I had never noticed the church before, although I have driven down Church Hill a couple of times. From the road all that is visible at first is the Semi-circular end to the chancel. James Syms describes it as the only apsidal church in Kent. I have to confess that I didn't know what this meant, so I did a little research. An apse in architecture is a semicircular recess covered with a hemispherical vault. In church architecture, the term is applied to the semi-circular or polygonal section of the sanctuary at the liturgical east end beyond the altar. Geometrically speaking, an apse is either a half-cone or half-dome.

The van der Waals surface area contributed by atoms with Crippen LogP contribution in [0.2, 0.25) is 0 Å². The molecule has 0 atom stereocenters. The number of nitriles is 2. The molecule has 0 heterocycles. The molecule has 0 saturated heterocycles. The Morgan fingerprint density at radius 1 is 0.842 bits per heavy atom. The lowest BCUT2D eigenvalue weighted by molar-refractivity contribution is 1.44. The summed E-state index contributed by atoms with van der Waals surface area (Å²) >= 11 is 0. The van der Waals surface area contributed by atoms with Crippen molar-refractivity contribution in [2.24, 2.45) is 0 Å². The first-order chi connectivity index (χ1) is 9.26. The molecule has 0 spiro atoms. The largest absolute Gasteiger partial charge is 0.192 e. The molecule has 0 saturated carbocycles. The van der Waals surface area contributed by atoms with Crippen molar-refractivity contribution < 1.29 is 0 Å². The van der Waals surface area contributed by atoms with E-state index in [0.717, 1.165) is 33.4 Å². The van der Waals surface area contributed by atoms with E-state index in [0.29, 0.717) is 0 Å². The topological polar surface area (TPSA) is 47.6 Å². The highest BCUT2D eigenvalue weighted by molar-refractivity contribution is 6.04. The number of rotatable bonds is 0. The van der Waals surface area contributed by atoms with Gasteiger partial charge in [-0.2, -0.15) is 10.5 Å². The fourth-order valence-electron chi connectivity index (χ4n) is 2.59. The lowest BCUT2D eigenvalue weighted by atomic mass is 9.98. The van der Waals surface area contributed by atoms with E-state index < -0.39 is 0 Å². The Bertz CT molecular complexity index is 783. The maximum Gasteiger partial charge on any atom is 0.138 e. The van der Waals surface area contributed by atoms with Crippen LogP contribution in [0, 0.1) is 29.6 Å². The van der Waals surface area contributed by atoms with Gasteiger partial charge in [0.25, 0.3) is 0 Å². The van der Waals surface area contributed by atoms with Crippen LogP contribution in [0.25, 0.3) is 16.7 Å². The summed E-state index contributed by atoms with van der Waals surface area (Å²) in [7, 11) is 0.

Once parked, not an easy job on Church Hill, I walked up the hill in gale force winds that nearly blew me off my feet. The steps up to the church of St Peter and St Paul lead to the neat church yard and the small attractive building is surrounded by trees and bushes.
There is a solitary bell fixed on the outside of the church by a metal frame. Originally this was housed in a wooden belfry.
The church keys are available form the church wardens but I didn't have time for a full exploration. Reading James Syms book it will be worth a second visit, perhaps when the wind isn't blowing at about 40-60 mph and the rain isn't arriving in buckets full ever ten minutes!
From closer the Apse can be seen to be a more recent addition to the Norman church. It was in fact added in Victorian times although it is said to follow the original Norman plan of this church.